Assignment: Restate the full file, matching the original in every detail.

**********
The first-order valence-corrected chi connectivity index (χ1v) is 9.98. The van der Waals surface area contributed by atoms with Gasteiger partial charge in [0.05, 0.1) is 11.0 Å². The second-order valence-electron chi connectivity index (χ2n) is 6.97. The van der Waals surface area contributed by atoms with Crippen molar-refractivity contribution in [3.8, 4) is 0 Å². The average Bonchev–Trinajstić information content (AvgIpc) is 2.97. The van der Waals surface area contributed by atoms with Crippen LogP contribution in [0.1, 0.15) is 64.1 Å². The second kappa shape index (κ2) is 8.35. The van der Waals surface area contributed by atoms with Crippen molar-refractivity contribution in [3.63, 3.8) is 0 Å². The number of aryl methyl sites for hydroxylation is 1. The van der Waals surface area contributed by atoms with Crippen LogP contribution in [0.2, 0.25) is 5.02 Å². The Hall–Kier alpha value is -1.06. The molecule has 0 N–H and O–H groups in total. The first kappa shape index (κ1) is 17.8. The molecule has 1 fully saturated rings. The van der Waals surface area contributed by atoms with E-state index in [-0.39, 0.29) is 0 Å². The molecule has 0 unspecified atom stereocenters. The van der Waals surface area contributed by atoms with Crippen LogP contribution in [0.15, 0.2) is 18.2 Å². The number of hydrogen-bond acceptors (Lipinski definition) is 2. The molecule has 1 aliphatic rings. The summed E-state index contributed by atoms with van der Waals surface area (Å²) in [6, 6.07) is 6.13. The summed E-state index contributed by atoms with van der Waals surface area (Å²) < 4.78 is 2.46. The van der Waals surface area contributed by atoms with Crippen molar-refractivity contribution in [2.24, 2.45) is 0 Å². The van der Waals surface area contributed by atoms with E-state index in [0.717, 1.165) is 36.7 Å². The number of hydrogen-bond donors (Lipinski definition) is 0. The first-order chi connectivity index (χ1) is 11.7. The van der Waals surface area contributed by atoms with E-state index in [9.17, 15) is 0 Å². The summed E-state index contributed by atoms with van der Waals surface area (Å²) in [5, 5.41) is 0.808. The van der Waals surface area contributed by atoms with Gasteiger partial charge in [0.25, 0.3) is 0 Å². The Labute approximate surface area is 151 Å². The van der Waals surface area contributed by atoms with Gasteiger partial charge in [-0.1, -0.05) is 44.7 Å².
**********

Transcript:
The first-order valence-corrected chi connectivity index (χ1v) is 9.98. The van der Waals surface area contributed by atoms with Gasteiger partial charge in [0.05, 0.1) is 11.0 Å². The second-order valence-electron chi connectivity index (χ2n) is 6.97. The van der Waals surface area contributed by atoms with Crippen molar-refractivity contribution in [3.8, 4) is 0 Å². The average Bonchev–Trinajstić information content (AvgIpc) is 2.97. The van der Waals surface area contributed by atoms with Crippen LogP contribution in [0.1, 0.15) is 64.1 Å². The second kappa shape index (κ2) is 8.35. The van der Waals surface area contributed by atoms with Crippen molar-refractivity contribution in [3.63, 3.8) is 0 Å². The number of aryl methyl sites for hydroxylation is 1. The van der Waals surface area contributed by atoms with Crippen LogP contribution in [0.2, 0.25) is 5.02 Å². The Hall–Kier alpha value is -1.06. The molecule has 0 N–H and O–H groups in total. The first kappa shape index (κ1) is 17.8. The molecule has 1 fully saturated rings. The van der Waals surface area contributed by atoms with E-state index in [-0.39, 0.29) is 0 Å². The molecule has 0 unspecified atom stereocenters. The van der Waals surface area contributed by atoms with Crippen LogP contribution in [0.15, 0.2) is 18.2 Å². The number of hydrogen-bond acceptors (Lipinski definition) is 2. The molecule has 1 aliphatic rings. The summed E-state index contributed by atoms with van der Waals surface area (Å²) in [6, 6.07) is 6.13. The summed E-state index contributed by atoms with van der Waals surface area (Å²) < 4.78 is 2.46. The van der Waals surface area contributed by atoms with Crippen molar-refractivity contribution in [2.24, 2.45) is 0 Å². The van der Waals surface area contributed by atoms with E-state index in [0.717, 1.165) is 36.7 Å². The number of hydrogen-bond donors (Lipinski definition) is 0. The first-order chi connectivity index (χ1) is 11.7. The van der Waals surface area contributed by atoms with E-state index in [9.17, 15) is 0 Å². The summed E-state index contributed by atoms with van der Waals surface area (Å²) in [5, 5.41) is 0.808. The van der Waals surface area contributed by atoms with Gasteiger partial charge in [0.25, 0.3) is 0 Å². The Labute approximate surface area is 151 Å². The van der Waals surface area contributed by atoms with Gasteiger partial charge in [-0.1, -0.05) is 44.7 Å².